41 bu/A

Rod Gurganus

Haslin Farms

S55-Q3

5/27

Johnston

2015

40 bu/A

Tim Britton

Ray Boswell

SS6713NR2

7/8

Union

2015

45 bu/A

Andrew Baucom

Cox Brothers

S5511NR2

6/23

Jones

2014

49 bu/A

Jacob Morgan

Keith Wills

S67-R6

6/24

Pasquotank

2014

54 bu/A

Al Wood

Jeff Small

DG 32RY55

6/12


Table 2. Nonfoliar treatment descriptions and years evaluated in the NC State Soybean Extension nonfoliar yield enhancement trials.

Type of Product

Product

Application Type

Rate

Years Evaluated

Fungicide/Insecticide/Bionematicide

EverGol/Poncho/VOTiVO

Seed Treatment

Labeled Rates

2018, 2017

Insecticide/Bionematicide

Poncho/VOTiVO

Seed Treatment

Labeled Rates

2016, 2015, 2014

Fungicide

Rancona

Seed Treatment

Labeled Rates

2018, 2017, 2016, 2015, 2014

Fungicide

Trilex

Seed Treatment

Labeled Rates*

2015, 2014

Inoculant

Optimize LCO XC

Seed Treatment

1.5 fl oz/cwt

2018, 2017, 2016, 2015, 2014

Inoculant

TagTeam LCO XC

Seed Treatment

1.5 fl oz/cwt

2018, 2016, 2015

Biological

BioForge

Seed Treatment

4 fl oz/cwt

2018, 2017, 2016, 2015, 2014

Inoculant+Biological

Optimize+BioForge

Seed Treatment

1.5 fl oz/cwt +4 fl oz/cwt

2018, 2017, 2016, 2015, 2014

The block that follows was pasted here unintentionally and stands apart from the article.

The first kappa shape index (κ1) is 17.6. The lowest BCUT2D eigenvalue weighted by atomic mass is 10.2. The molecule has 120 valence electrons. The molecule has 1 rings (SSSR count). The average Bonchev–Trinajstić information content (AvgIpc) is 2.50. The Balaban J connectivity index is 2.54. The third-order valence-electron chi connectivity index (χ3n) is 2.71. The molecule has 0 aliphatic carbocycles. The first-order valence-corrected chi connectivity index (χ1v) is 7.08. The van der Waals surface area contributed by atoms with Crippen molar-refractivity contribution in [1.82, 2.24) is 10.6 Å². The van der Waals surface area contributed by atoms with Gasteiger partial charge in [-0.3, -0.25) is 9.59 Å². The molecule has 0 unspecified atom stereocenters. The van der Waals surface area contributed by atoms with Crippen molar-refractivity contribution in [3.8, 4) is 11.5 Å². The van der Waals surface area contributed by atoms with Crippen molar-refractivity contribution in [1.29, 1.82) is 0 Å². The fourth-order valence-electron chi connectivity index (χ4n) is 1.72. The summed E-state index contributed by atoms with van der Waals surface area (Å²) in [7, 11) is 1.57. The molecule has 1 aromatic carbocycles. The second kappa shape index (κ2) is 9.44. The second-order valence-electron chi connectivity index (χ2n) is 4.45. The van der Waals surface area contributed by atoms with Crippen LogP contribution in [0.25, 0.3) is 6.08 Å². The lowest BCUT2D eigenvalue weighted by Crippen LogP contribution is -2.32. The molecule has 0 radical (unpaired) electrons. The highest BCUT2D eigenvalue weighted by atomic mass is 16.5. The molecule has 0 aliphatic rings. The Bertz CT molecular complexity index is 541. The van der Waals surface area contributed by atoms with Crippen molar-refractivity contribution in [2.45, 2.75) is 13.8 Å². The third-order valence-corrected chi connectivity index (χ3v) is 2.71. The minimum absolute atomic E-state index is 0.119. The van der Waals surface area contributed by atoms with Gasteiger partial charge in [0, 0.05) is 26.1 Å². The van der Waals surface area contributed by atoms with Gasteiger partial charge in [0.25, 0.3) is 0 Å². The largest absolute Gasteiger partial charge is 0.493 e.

Microbial Stimulant

Agzyme

In-Furrow

12.8 fl oz/A

2018, 2017, 2016, 2015, 2014

Fungicide

Priaxor

In-Furrow

2-7 fl oz/A

2018, 2017, 2016, 2015, 2014

Fungicide

Proline

In-Furrow

14 fl oz/A

2015, 2014

Fungicide

Headline

In-Furrow

7 fl oz/A

2015, 2014

Fungicide

Quadris

In-Furrow

21 fl oz/A

2015, 2014

Microbial Stimulant

Environoc 401

In-Furrow

1 qt/A

2018, 2017

Fertilizer

ESN (44-0-0)

at planting + S*

Broadcast

230 lbs/A

2015, 2014

Fertilizer

ESN (44-0-0) pre-bloom + S*

Broadcast

230 lbs/A

2015, 2014

Fertilizer

Ammonium sulfate (21-0-0-24) at planting

Broadcast

475 lbs/A

2015, 2014

-

Nontreated Control

-

-

2018, 2017, 2016, 2015, 2014

* Treated by Bayer CropScience at labeled rates

Results and Discussion

Fungicide seed treatments: When we combined data over locations, we found that the use of a fungicidal seed treatment did not impact soybean yield (P=0.69). Most of these trials were planted in June or July (Table 1). It is possible that fungicidal seed treatments would have had more impact with earlier planting dates, when conditions are generally cooler and wetter, which can intensify seedling diseases. The Soybean Extension Program has a collaborative project with Bill Foote, director of the N.C. Crop Improvement Association, and Lindsey Thiessen, an NC State Extension pathologist, in 2019 and 2020. We are evaluating the value of fungicidal seed treatments at earlier planting dates (mid March through early May) with varieties varying in germination (72 to 92 percent).